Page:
Now let's factor in the patients. I know that the climate of medicine has changed a lot in the past 20 years. Patients are generally more savvy about their care, and tend to like to collaborate with their physicians on the plans for their healthcare. I think this is a good thing. Doctors are no longer revered or really even valued. We are often regarded with suspicion and plied with lawsuits for looking sideways at a patient. What I absolutely cannot understand is why patients, who definitely don't view physicians as authority figures any longer, think that it is okay to call, nay, have the hospital page their physician, at home, IN THE MIDDLE OF THE NIGHT, to ask what cold medicine they can take when they are breastfeeding, or ask said physician to diagnose some rash they have on their left shoulder OVER THE PHONE! This blows my mind. I doubt I would page a physician at home if my fingers and toes were falling off, I'd just wrap them up and get to the ER. I don't get why patients can show up in my office with sheaves of papers printed from the internet detailing their (self-determined) diagnosis, and the treatment that they wish for me to administer, yet feel the need to call me about an OTC medicine that they can look up on the internet with ease (in the middle of the night)!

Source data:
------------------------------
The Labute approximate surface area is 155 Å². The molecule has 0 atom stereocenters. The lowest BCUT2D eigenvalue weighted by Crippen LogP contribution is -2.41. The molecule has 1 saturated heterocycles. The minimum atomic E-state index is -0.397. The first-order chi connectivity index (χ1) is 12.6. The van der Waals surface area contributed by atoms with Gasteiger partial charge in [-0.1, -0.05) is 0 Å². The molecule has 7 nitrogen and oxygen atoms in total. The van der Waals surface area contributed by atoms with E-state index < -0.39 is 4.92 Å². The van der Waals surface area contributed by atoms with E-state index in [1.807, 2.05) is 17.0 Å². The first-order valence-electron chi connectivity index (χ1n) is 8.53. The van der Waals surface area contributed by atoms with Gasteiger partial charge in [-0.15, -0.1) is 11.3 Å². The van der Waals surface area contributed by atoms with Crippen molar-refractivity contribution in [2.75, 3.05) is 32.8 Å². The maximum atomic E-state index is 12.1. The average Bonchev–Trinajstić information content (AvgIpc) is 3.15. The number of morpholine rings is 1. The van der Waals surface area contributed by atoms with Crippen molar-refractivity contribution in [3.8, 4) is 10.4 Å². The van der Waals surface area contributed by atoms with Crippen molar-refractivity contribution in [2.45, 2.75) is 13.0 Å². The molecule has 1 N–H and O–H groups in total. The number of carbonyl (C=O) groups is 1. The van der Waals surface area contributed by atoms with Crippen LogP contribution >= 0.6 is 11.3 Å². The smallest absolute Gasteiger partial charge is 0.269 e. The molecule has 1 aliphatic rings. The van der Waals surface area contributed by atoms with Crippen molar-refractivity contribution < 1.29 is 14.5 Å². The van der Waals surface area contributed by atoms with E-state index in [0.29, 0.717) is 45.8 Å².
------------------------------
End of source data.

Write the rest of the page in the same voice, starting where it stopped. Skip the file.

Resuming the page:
Perhaps patients think that when a physician is "on call", they are supposed to be up all night, just waiting for their calls; their own personal medical encyclopedia, if you will. I know that people get scared and nervous and want immediate reassurance, but physicians are people, too. We have lives and families and the desire, to just maybe, get more than-2 hours of uninterrupted sleep in a row without getting a page so inane that we can't go back to sleep because it makes us so angry. That is all...for now.

Friday, July 14, 2006

Ob/Gyns of America: We're people pulling people out of people.

This is my favorite description of my profession. Simple and silly, but it sums it up rather well. I first saw this posted on the refrigerator door of a once-dear-friend-now-turned-backstabbing-harpy, or BH, and it is one of the better memories that I have taken from our short friendship. I'm sure this is probably going to be one of those projects that I start, grow bored with, and leave to hang out in cyberspace. This is my third attempt to do a web-blog. The first came about when I was in medical school, living alone, and attempting desperately to connect with the world outside of the god-forsaken city in which I completed my medical school training. The second was a foray into the world of myspace, which is still on life-support, but too many people that know me can read things there, and it makes me uncomfortable to talk about them there.

I have no idea why anyone would care to hear my ramblings on starting out in private practice, pretty fresh out of residency, in a small mountain town. Most likely would not. (that is definitely a sentence fragment!) I just like to play online and vent. Maybe it will be read and maybe it won't. Right now, I'm not sure that I want anyone to read it! Navigating a new town and a new hospital and a new profession, *without* the prospect of many new friends ('cause let's face it, what woman wants to hang out and have drinks with their hoohah doctor?) is daunting. This seems like a nice place to b*tch about it. So there.